Donald Trump said veterans suffering from PTSD are "weak," "unfit," and "can't handle" military service. See Example( s )
Collected via Twitter, October 2016
Today 10-3-16 Trump denigrates veterans with PTSD "can't handle it" #mtpol https://t.co/pWSZn53zaU — Tom Glover (@BigSkyDem) October 4, 2016
Trump says veterans with PTSD are not “strong” and “can’t handle it.” This is a candidate who had a meltdown after losing a debate.— Donna Brazile (@donnabrazile) October 4, 2016
After a Retired American Warriors town hall campaign event was held on 3 October 2016 in Herndon, Virginia, Republican presidential candidate Donald Trump was widely accused of insultingly asserting that veterans who suffer from Post-Traumatic Stress Disorder (PTSD) are weak.
Occupy Democrats was one of many political outlets claiming Trump had called veterans with PTSD weak and had insulted those who required mental health services after serving, and that the news media largely ignored hist comments:
In an exchange missed by most of the media, Trump insulted all of our veterans who have suffered psychological trauma during their overseas tours by saying that only weak soldiers suffer from PTSD, and that therefore our “strong veterans” don’t require psychological counseling when they return home.
The Washington Post also weighed in, framing Trump’s comments as a “gaffe”:
There will be plenty of quibbling in the hours ahead, but Donald Trump clearly just created a new batch of problems for himself with his comments [on 3 October 2016], in which he suggested that veterans dealing with mental health problems aren’t “strong” and “can’t handle it.”
The media clearly hadn’t “missed” the exchange, as numerous news outlets covered the controversy.
The claim about what Trump said was one bolstered largely by its backlash, but much of the audience hadn’t read or watched video of the town hall event in its entirety to determine whether Trump had really described veterans with PTSD as “weak.”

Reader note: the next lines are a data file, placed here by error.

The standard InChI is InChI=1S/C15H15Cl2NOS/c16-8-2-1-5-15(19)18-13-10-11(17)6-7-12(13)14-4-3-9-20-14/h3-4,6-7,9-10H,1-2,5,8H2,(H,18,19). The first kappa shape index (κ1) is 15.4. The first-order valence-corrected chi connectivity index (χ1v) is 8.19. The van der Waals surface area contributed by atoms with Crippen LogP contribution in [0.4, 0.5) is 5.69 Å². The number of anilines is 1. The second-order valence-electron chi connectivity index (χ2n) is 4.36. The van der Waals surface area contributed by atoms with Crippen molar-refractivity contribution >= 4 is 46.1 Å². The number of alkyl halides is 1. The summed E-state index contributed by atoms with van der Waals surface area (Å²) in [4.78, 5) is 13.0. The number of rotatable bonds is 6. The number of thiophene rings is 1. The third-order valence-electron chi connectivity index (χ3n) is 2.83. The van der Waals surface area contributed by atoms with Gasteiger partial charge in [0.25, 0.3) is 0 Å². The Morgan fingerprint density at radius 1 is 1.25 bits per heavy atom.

Former congressman and retired U.S. Army Lt. Colonel Allen West was present at the event and strongly disputed media accounts of the exchange, which began with a question from a Retired American Warriors town hall attendee:
Good morning Mr. Trump. As you mentioned there is a tragic suicide epidemic among our veterans, among our military and their families. While the military and the V.A. are working on the problem, their efforts continue to fall short. There are a number of faith-based programs outside the DOD and the V.A., that are continuing to be successful in stopping suicide and divorce rates.
Spiritual fitness works on these types of problems. The government is not taking advantage of these programs and services. So my question for you is, when you become president, will you support and fund a more holistic approach to solve the problems and issues of veteran suicide, PTSD, TBI and other related military mental and behavioral health issues and will you take steps to restore the historic role of our Chaplains and the importance of spiritual fitness and spiritual resiliency programs?
Trump’s complete response focused largely on committing to an increase in veterans’ services, not on deriding disabled veterans. He indeed flattered “folks in this room” for being “strong,” but he also expressed empathy at length for those military personnel who had experienced “horror stories” which “nobody would believe”:
Yes I would. Look we need that so badly and when you … when you talk about the mental health problems, when people come back from war and combat and they see things that maybe a lot of the folks in this room have seen many times over and you’re strong and you can handle it. But a lot of people can’t handle it. And they see horror stories. They see events that you couldn’t see in a movie, nobody would believe it.
Now we need a mental health help and medical. And it’s one of the things that I think is least addressed and is one of the things that — like your question — one of the things that I hear the most about when I go around and talk to the veterans. So we’re going to have a very, very robust, level of performance having to do with mental health. We are losing so many great people that can be taken care of if they have proper care.
You know when you hear the 22 suicides a day it’s a big part of your question. But when you hear the 22 suicides a day that should never be. That should never be. So we’re going to be addressing that very strongly and the whole mental health issue is going to be a very important issue when I take over and the V.A. is going to be fixed in so many ways but that’s going to be one of the ways we’re going to help.
And that’s in many respects going to be the number one thing we have to do. Because I think it’s really been left behind. OK? Thank you very much.
Trump’s remarks (at approximately the 0:55 minute mark) were not derisive: he maintained that veterans’ mental health care was one of the issues he felt was “least addressed,” and he held that he commonly received similar questions when meeting with service members.
Most critical reporting on the event elided Trump’s key contextual assertion that “we’re losing so many great people that can be taken care of if they have proper care,” So while it’s true Trump described present veterans as “strong” during the town hall event, he didn’t also describe veterans dealing with mental health issues as weak or unfit.